Edward VI inherited the throne at the very young age of nine following the passing of his father, Henry VIII. With just five years on the throne since, he contracted fever and cough in January 1553 (later suspected to be tubercolosis). He fell terribly ill and at times appear to recover only to succumb to his illness again. He realised that his health was volatile and he may not survive much longer. He wanted so much for his heir to be a male Protestant but this was not possible. The next in line to the throne in accordance to Henry VIII’s Will were Edward’s half-sisters, Mary who was Catholic and Elizabeth, along with Lady Jane Grey whose Protestant faith was strong.

Edward set about writing his instrument for succession – “Device for Succession”

Edward VI – ‘Device for Succession’

To ensure his successor would be a male Protestant, Edward VI devised a Will, taking inspiration form his own father’s Will, Henry VIII. He disinherited his half-sisters, Mary and Elizabeth (later Elizabeth I) in favour of male heirs of his cousin, Lady Frances Grey or her children, Jane, Catherine and Mary.

When by June 1553, it became clear that Edward VI was terminally ill and none of his cousins had produced a male heir, he altered his instrument of succession in favour of Lady Jane Grey solely.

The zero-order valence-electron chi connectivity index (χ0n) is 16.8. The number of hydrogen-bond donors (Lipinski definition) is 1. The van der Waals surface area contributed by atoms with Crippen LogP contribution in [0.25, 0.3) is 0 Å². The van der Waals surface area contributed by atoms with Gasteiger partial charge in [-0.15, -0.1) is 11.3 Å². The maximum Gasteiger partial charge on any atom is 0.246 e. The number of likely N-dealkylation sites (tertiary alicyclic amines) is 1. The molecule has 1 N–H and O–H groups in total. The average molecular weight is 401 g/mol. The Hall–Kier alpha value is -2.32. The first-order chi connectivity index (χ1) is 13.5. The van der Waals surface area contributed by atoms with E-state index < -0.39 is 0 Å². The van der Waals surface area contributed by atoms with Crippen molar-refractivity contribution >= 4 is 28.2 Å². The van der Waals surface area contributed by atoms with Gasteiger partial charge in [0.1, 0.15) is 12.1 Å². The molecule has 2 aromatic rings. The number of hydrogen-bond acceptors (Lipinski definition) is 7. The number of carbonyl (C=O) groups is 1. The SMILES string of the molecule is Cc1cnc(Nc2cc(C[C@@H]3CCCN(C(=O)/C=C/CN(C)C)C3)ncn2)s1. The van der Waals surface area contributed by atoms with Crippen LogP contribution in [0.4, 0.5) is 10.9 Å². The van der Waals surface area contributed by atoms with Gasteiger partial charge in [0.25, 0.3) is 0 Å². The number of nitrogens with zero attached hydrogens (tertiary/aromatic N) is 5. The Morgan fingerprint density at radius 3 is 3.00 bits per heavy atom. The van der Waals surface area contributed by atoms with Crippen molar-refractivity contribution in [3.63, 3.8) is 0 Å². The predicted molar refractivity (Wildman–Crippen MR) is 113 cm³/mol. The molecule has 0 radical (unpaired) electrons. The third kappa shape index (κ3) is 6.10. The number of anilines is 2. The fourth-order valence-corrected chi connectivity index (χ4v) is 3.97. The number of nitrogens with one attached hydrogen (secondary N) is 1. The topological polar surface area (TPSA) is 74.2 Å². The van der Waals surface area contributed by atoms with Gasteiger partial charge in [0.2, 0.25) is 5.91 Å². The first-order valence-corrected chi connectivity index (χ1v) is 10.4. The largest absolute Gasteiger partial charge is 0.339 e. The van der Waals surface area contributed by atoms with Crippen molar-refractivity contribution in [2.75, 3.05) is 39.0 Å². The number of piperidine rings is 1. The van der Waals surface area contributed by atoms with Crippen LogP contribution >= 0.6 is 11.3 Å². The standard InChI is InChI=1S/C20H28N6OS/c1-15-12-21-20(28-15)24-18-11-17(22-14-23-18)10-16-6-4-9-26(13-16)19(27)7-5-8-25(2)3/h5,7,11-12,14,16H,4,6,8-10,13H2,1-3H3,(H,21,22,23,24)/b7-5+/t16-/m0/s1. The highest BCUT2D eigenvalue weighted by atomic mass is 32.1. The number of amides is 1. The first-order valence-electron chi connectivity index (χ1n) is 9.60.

In this instrument of succession, Edward VI set out that although Lady Jane Grey would reign as queen, her successor would be a male heir. If Lady Jane were to die without male heirs to the throne, then the crown would pass to one of the sons of her sisters. This instrument was signed by the Privy Council, bishops, peers and at least ten of the country’s senior advocates of the time.

One can’t help but think that this is all part of a grand masterplan by John Dudley, Duke of Northumberland who was also the Lord Protector to Edward VI. Afterall, he did marry-off his son with young Lady Jane.

A little background to Third Succession Act 1544

The Third Succession Act 1544 restored Henry VIII’s daughters, Mary and Elizabeth to the line of succession.

During the reign of Henry VIII, both Mary and Elizabeth were declared illegitimate by statute after his marriage to Catherine of Aragon and Anne Boleyn were declared void. The Act also empowered Henry VIII to alter the succession by his Will. Henry VIII reaffirmed the succession of his three children but altered the succession to include the heirs of his younger sister, Mary should his children leave no descendants. No one knows why but he did not include Jane’s mother, Lady Frances Grey in the succession.

How did Lady Jane Grey become Queen of England

Lady Jane Grey - on her Coronation
Lady Jane Grey | Jane was wearing a green velvet dress embroidered in gold, with a long train carried by her mother.